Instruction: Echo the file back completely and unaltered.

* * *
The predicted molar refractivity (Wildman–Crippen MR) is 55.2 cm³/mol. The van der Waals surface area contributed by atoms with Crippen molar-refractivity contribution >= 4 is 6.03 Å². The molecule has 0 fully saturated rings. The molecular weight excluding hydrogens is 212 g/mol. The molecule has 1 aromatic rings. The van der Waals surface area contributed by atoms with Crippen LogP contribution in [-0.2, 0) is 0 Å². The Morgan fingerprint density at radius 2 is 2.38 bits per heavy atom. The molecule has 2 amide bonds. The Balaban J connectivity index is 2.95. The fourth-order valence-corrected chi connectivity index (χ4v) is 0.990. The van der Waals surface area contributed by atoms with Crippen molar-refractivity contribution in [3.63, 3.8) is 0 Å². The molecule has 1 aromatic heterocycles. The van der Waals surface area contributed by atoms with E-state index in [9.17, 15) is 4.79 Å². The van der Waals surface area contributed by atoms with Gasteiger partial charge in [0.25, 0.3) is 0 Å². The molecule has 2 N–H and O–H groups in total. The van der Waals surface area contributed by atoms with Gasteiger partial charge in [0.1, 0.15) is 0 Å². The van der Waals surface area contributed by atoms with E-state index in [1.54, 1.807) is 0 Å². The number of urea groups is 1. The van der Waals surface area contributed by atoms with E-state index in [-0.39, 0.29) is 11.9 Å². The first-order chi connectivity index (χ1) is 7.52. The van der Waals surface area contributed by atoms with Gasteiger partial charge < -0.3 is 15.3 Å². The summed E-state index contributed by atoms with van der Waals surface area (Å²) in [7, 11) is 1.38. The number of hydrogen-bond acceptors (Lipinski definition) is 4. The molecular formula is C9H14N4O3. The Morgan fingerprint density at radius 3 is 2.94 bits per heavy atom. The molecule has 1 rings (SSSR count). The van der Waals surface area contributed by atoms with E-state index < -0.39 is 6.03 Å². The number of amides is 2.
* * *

The predicted molar refractivity (Wildman–Crippen MR) is 55.2 cm³/mol. The van der Waals surface area contributed by atoms with Crippen molar-refractivity contribution >= 4 is 6.03 Å². The molecule has 0 fully saturated rings. The molecular weight excluding hydrogens is 212 g/mol. The molecule has 1 aromatic rings. The van der Waals surface area contributed by atoms with Crippen LogP contribution in [-0.2, 0) is 0 Å². The Morgan fingerprint density at radius 2 is 2.38 bits per heavy atom. The molecule has 2 amide bonds. The Balaban J connectivity index is 2.95. The fourth-order valence-corrected chi connectivity index (χ4v) is 0.990. The van der Waals surface area contributed by atoms with Crippen molar-refractivity contribution in [3.63, 3.8) is 0 Å². The molecule has 1 aromatic heterocycles. The van der Waals surface area contributed by atoms with E-state index in [9.17, 15) is 4.79 Å². The van der Waals surface area contributed by atoms with Gasteiger partial charge in [0.25, 0.3) is 0 Å². The molecule has 2 N–H and O–H groups in total. The van der Waals surface area contributed by atoms with Gasteiger partial charge in [0.1, 0.15) is 0 Å². The van der Waals surface area contributed by atoms with E-state index in [1.54, 1.807) is 0 Å². The number of urea groups is 1. The van der Waals surface area contributed by atoms with E-state index in [-0.39, 0.29) is 11.9 Å². The first-order chi connectivity index (χ1) is 7.52. The van der Waals surface area contributed by atoms with Gasteiger partial charge < -0.3 is 15.3 Å². The summed E-state index contributed by atoms with van der Waals surface area (Å²) in [7, 11) is 1.38. The number of hydrogen-bond acceptors (Lipinski definition) is 4. The molecular formula is C9H14N4O3. The Morgan fingerprint density at radius 3 is 2.94 bits per heavy atom. The molecule has 1 rings (SSSR count). The van der Waals surface area contributed by atoms with E-state index < -0.39 is 6.03 Å². The number of amides is 2.